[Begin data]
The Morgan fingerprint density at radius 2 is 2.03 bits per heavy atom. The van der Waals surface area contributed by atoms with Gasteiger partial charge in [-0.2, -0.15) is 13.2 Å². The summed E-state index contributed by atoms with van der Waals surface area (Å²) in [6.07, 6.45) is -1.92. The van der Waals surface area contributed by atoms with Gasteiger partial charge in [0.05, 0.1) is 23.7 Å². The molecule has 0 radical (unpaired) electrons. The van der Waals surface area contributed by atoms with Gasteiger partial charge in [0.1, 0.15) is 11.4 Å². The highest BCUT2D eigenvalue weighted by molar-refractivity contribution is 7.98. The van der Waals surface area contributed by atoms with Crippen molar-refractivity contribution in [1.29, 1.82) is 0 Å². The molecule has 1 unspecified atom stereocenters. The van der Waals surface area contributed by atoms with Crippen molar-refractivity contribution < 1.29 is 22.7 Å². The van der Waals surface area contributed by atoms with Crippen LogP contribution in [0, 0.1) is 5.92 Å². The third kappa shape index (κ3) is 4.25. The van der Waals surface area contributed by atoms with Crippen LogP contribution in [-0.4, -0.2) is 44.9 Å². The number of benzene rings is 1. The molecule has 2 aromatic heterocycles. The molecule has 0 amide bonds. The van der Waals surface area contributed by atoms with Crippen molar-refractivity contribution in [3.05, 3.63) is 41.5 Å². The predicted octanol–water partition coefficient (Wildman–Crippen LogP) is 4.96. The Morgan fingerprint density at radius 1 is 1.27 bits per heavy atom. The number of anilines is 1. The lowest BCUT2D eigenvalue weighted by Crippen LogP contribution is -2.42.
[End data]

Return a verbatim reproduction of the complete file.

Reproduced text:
The Morgan fingerprint density at radius 2 is 2.03 bits per heavy atom. The van der Waals surface area contributed by atoms with Gasteiger partial charge in [-0.2, -0.15) is 13.2 Å². The summed E-state index contributed by atoms with van der Waals surface area (Å²) in [6.07, 6.45) is -1.92. The van der Waals surface area contributed by atoms with Gasteiger partial charge in [0.05, 0.1) is 23.7 Å². The molecule has 0 radical (unpaired) electrons. The van der Waals surface area contributed by atoms with Gasteiger partial charge in [0.1, 0.15) is 11.4 Å². The highest BCUT2D eigenvalue weighted by molar-refractivity contribution is 7.98. The van der Waals surface area contributed by atoms with Crippen molar-refractivity contribution in [1.29, 1.82) is 0 Å². The molecule has 1 unspecified atom stereocenters. The van der Waals surface area contributed by atoms with Crippen molar-refractivity contribution < 1.29 is 22.7 Å². The van der Waals surface area contributed by atoms with Crippen LogP contribution in [0, 0.1) is 5.92 Å². The third kappa shape index (κ3) is 4.25. The van der Waals surface area contributed by atoms with Crippen LogP contribution in [-0.4, -0.2) is 44.9 Å². The number of benzene rings is 1. The molecule has 2 aromatic heterocycles. The molecule has 0 amide bonds. The van der Waals surface area contributed by atoms with Crippen molar-refractivity contribution in [3.05, 3.63) is 41.5 Å². The predicted octanol–water partition coefficient (Wildman–Crippen LogP) is 4.96. The Morgan fingerprint density at radius 1 is 1.27 bits per heavy atom. The number of anilines is 1. The lowest BCUT2D eigenvalue weighted by Crippen LogP contribution is -2.42.